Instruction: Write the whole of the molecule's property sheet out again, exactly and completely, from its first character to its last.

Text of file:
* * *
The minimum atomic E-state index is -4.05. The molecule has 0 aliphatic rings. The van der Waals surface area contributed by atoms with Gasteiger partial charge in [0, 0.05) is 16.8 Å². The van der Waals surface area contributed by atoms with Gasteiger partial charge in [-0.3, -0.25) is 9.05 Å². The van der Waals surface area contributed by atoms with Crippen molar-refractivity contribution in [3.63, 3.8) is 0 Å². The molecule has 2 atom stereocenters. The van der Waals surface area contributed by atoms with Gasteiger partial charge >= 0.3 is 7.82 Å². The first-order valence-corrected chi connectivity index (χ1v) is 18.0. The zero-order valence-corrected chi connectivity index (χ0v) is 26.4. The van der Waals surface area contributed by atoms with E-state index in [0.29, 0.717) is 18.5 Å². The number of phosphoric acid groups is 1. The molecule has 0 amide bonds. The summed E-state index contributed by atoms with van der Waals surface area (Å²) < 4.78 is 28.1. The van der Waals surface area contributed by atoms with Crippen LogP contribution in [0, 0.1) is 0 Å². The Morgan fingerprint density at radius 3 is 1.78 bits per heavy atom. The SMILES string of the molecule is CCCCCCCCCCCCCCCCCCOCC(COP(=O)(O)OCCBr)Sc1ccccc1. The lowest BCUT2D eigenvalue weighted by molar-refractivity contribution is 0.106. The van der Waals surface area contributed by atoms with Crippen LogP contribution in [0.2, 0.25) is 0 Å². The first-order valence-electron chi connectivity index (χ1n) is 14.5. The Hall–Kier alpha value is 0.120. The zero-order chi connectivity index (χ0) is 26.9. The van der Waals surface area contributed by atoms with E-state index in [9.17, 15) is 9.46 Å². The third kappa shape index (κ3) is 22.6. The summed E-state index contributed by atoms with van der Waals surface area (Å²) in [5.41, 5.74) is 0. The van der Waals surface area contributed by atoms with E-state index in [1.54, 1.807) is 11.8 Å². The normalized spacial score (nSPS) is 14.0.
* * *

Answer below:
The minimum atomic E-state index is -4.05. The molecule has 0 aliphatic rings. The van der Waals surface area contributed by atoms with Gasteiger partial charge in [0, 0.05) is 16.8 Å². The van der Waals surface area contributed by atoms with Gasteiger partial charge in [-0.3, -0.25) is 9.05 Å². The van der Waals surface area contributed by atoms with Crippen molar-refractivity contribution in [3.63, 3.8) is 0 Å². The molecule has 2 atom stereocenters. The van der Waals surface area contributed by atoms with Gasteiger partial charge >= 0.3 is 7.82 Å². The first-order valence-corrected chi connectivity index (χ1v) is 18.0. The zero-order valence-corrected chi connectivity index (χ0v) is 26.4. The van der Waals surface area contributed by atoms with E-state index in [0.29, 0.717) is 18.5 Å². The number of phosphoric acid groups is 1. The molecule has 0 amide bonds. The summed E-state index contributed by atoms with van der Waals surface area (Å²) < 4.78 is 28.1. The van der Waals surface area contributed by atoms with Crippen LogP contribution in [0, 0.1) is 0 Å². The Morgan fingerprint density at radius 3 is 1.78 bits per heavy atom. The SMILES string of the molecule is CCCCCCCCCCCCCCCCCCOCC(COP(=O)(O)OCCBr)Sc1ccccc1. The lowest BCUT2D eigenvalue weighted by molar-refractivity contribution is 0.106. The van der Waals surface area contributed by atoms with Crippen LogP contribution in [0.2, 0.25) is 0 Å². The first-order valence-electron chi connectivity index (χ1n) is 14.5. The Hall–Kier alpha value is 0.120. The zero-order chi connectivity index (χ0) is 26.9. The van der Waals surface area contributed by atoms with E-state index in [9.17, 15) is 9.46 Å². The third kappa shape index (κ3) is 22.6. The summed E-state index contributed by atoms with van der Waals surface area (Å²) in [5.41, 5.74) is 0. The van der Waals surface area contributed by atoms with E-state index in [1.54, 1.807) is 11.8 Å². The normalized spacial score (nSPS) is 14.0.